Perhaps a simple illustration will help. Years ago, I remember a church janitor coming into my office greatly frustrated and insisting that the church would need to discontinue one of our children’s ministries because they always left the building in such a mess. I made a remark about job security that he didn’t find amusing. His goal was a clean church and ministry that couldn’t contribute to that goal needed to be discontinued. While I could understand the frustration of having to clean the same things week after week, but you can likely see that his attitude revealed his need for a clearer understanding of the “why” of our efforts. We didn’t exist to make his job easier—we existed to impact the lives of those messy kids. His role was to aid those who were on the frontlines of our “why” in children’s ministries, not to rewrite such priorities in the favor of his own assignment.

Now, that may be too simple of an illustration, but plateau comes to any organization when its management processes assume the leadership chair. In any organization, management is the skeletal structure that helps hold everything in place. But, just like your bodies skeletal structure, management is best when it’s not easily seen. If you have a bone that’s showing, something probably isn’t healthy.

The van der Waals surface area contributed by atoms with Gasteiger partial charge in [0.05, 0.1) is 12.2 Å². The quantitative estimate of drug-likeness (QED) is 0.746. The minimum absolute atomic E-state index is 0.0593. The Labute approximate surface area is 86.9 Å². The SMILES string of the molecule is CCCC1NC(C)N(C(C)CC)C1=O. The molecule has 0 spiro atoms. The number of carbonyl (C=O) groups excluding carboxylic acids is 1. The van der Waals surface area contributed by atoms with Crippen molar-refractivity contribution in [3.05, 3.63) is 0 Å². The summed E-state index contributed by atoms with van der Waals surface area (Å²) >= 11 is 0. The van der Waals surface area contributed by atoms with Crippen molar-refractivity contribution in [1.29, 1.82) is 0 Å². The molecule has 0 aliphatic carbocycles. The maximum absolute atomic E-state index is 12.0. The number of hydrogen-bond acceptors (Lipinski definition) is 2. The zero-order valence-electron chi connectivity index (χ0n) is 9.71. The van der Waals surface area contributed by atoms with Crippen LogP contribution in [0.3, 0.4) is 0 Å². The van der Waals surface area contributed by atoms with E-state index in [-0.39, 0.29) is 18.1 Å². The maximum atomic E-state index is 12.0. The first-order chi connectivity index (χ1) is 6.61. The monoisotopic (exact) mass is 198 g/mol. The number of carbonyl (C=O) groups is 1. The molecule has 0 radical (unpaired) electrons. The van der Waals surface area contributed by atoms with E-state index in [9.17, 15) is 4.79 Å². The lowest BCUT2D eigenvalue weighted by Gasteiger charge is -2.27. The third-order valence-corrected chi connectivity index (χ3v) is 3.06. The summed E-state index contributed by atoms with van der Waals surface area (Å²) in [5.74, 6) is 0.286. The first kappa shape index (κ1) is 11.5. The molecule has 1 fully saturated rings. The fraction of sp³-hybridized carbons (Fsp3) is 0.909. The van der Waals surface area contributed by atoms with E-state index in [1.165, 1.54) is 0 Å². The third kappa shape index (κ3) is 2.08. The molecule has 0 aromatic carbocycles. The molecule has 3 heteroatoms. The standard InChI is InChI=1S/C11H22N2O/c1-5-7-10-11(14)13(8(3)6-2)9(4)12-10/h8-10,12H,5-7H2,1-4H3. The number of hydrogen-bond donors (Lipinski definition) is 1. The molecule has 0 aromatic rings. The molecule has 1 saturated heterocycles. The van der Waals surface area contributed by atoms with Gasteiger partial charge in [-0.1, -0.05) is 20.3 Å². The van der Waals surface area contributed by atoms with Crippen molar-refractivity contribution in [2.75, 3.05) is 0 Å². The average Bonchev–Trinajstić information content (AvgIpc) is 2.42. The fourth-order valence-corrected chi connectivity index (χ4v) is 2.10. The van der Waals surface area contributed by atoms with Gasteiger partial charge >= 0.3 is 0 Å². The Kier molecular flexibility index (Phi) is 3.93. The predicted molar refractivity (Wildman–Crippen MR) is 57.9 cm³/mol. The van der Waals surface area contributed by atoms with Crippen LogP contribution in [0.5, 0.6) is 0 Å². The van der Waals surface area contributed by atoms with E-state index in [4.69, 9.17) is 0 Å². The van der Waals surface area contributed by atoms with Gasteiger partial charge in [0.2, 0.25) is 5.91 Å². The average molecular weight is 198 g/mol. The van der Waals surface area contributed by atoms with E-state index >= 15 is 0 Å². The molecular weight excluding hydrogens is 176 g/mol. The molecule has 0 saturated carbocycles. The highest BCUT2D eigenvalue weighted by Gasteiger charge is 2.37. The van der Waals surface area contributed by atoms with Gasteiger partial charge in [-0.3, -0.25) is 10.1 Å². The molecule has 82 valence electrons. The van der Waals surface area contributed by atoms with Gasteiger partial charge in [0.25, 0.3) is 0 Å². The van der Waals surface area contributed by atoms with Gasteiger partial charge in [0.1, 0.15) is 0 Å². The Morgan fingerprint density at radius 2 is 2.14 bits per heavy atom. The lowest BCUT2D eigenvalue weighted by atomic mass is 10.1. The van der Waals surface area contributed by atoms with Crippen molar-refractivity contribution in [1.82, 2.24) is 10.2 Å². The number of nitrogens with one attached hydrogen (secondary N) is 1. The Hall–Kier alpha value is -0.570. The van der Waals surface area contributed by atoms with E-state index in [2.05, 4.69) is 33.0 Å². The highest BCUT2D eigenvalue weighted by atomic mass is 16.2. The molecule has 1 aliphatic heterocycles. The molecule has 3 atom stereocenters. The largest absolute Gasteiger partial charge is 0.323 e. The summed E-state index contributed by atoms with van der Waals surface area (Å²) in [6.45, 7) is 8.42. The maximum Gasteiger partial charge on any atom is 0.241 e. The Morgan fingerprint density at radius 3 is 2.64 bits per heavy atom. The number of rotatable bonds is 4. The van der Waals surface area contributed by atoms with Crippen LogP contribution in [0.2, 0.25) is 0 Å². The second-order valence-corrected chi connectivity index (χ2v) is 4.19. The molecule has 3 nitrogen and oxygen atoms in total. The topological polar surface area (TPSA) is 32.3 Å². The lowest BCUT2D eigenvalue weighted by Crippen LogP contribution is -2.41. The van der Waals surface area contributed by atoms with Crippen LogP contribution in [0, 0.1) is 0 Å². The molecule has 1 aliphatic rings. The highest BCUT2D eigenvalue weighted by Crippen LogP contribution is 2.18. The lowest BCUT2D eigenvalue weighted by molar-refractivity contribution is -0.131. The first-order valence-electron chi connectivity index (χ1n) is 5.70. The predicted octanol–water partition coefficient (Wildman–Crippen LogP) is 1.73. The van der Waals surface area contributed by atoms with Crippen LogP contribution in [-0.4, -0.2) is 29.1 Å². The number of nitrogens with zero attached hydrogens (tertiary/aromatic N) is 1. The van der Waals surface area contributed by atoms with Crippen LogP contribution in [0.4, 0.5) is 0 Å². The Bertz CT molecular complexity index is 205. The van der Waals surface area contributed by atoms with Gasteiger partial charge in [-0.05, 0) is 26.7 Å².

Still, many organizations reach a place of growth where they turn more of their decision-making to the support areas under the insistence of those who say we “have to do it this way.” While occasionally government regulation might make such prescriptions, more often these “have to” matters flow out of status quo preferences or efforts to make a manager’s job easier. Managers of support processes are critical folks in the organization and their value is unquestioned; however, a leader must also be aware of their preference for the status quo and for consistent approaches that they can streamline. Often a visionary organization that continues to be effective must be an organization that stretches and rewrites such comfortable preferences.